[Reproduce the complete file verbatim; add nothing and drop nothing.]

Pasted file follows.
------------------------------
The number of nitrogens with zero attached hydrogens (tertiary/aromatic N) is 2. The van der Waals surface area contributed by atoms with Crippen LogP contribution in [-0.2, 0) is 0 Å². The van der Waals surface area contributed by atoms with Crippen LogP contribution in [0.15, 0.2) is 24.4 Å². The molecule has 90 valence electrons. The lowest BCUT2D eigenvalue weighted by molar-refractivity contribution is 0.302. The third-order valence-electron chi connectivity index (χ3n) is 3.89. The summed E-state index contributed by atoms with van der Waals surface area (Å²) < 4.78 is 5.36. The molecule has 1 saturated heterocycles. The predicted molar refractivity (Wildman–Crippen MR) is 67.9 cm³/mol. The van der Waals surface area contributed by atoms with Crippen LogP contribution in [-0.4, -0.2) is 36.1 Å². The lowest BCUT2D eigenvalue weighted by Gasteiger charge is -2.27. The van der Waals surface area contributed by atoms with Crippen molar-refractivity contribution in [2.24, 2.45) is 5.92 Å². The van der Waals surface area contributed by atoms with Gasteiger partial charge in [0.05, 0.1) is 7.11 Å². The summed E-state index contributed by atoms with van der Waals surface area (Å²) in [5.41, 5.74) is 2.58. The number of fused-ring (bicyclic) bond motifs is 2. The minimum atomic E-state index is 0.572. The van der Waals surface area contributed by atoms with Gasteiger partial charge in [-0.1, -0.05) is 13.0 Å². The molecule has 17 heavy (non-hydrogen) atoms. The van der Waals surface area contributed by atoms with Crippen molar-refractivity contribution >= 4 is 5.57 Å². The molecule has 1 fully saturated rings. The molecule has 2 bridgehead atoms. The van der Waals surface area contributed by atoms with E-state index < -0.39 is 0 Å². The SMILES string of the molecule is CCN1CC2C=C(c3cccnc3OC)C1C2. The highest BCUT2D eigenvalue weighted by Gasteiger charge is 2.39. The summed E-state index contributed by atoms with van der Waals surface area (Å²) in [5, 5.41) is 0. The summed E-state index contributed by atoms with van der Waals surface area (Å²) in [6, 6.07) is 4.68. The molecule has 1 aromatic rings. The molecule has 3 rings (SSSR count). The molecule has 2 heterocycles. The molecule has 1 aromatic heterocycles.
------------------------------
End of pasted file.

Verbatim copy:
The number of nitrogens with zero attached hydrogens (tertiary/aromatic N) is 2. The van der Waals surface area contributed by atoms with Crippen LogP contribution in [-0.2, 0) is 0 Å². The van der Waals surface area contributed by atoms with Crippen LogP contribution in [0.15, 0.2) is 24.4 Å². The molecule has 90 valence electrons. The lowest BCUT2D eigenvalue weighted by molar-refractivity contribution is 0.302. The third-order valence-electron chi connectivity index (χ3n) is 3.89. The summed E-state index contributed by atoms with van der Waals surface area (Å²) < 4.78 is 5.36. The molecule has 1 saturated heterocycles. The predicted molar refractivity (Wildman–Crippen MR) is 67.9 cm³/mol. The van der Waals surface area contributed by atoms with Crippen LogP contribution in [-0.4, -0.2) is 36.1 Å². The lowest BCUT2D eigenvalue weighted by Gasteiger charge is -2.27. The van der Waals surface area contributed by atoms with Crippen molar-refractivity contribution in [2.24, 2.45) is 5.92 Å². The van der Waals surface area contributed by atoms with Gasteiger partial charge in [0.05, 0.1) is 7.11 Å². The summed E-state index contributed by atoms with van der Waals surface area (Å²) in [5.41, 5.74) is 2.58. The number of fused-ring (bicyclic) bond motifs is 2. The minimum atomic E-state index is 0.572. The van der Waals surface area contributed by atoms with Gasteiger partial charge in [-0.1, -0.05) is 13.0 Å². The molecule has 17 heavy (non-hydrogen) atoms. The van der Waals surface area contributed by atoms with Crippen molar-refractivity contribution >= 4 is 5.57 Å². The molecule has 1 fully saturated rings. The molecule has 2 bridgehead atoms. The van der Waals surface area contributed by atoms with E-state index < -0.39 is 0 Å². The SMILES string of the molecule is CCN1CC2C=C(c3cccnc3OC)C1C2. The highest BCUT2D eigenvalue weighted by Gasteiger charge is 2.39. The summed E-state index contributed by atoms with van der Waals surface area (Å²) in [5, 5.41) is 0. The summed E-state index contributed by atoms with van der Waals surface area (Å²) in [6, 6.07) is 4.68. The molecule has 1 aromatic rings. The molecule has 3 rings (SSSR count). The molecule has 2 heterocycles. The molecule has 1 aromatic heterocycles.